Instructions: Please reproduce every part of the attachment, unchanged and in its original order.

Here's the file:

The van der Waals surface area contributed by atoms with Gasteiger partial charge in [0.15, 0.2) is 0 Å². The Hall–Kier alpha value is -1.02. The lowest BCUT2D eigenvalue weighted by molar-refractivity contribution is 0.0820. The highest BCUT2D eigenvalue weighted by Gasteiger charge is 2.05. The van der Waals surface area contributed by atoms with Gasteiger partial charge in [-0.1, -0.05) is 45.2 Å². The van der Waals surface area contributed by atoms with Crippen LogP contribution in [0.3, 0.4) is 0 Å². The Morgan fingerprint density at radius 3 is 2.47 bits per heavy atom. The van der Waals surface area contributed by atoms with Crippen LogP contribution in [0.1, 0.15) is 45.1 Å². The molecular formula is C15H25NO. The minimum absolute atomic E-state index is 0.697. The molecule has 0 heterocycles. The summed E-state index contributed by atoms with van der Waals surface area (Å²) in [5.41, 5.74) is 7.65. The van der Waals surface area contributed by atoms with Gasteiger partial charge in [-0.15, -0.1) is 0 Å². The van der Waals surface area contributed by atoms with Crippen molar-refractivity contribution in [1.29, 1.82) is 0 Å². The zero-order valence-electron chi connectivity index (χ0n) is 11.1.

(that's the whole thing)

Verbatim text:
The van der Waals surface area contributed by atoms with Gasteiger partial charge in [0.15, 0.2) is 0 Å². The Hall–Kier alpha value is -1.02. The lowest BCUT2D eigenvalue weighted by molar-refractivity contribution is 0.0820. The highest BCUT2D eigenvalue weighted by Gasteiger charge is 2.05. The van der Waals surface area contributed by atoms with Gasteiger partial charge in [-0.1, -0.05) is 45.2 Å². The van der Waals surface area contributed by atoms with Crippen LogP contribution in [0.3, 0.4) is 0 Å². The Morgan fingerprint density at radius 3 is 2.47 bits per heavy atom. The van der Waals surface area contributed by atoms with Crippen LogP contribution in [0.1, 0.15) is 45.1 Å². The molecular formula is C15H25NO. The minimum absolute atomic E-state index is 0.697. The molecule has 0 heterocycles. The summed E-state index contributed by atoms with van der Waals surface area (Å²) in [5.41, 5.74) is 7.65. The van der Waals surface area contributed by atoms with Gasteiger partial charge in [-0.15, -0.1) is 0 Å². The van der Waals surface area contributed by atoms with Crippen molar-refractivity contribution in [1.29, 1.82) is 0 Å². The zero-order valence-electron chi connectivity index (χ0n) is 11.1.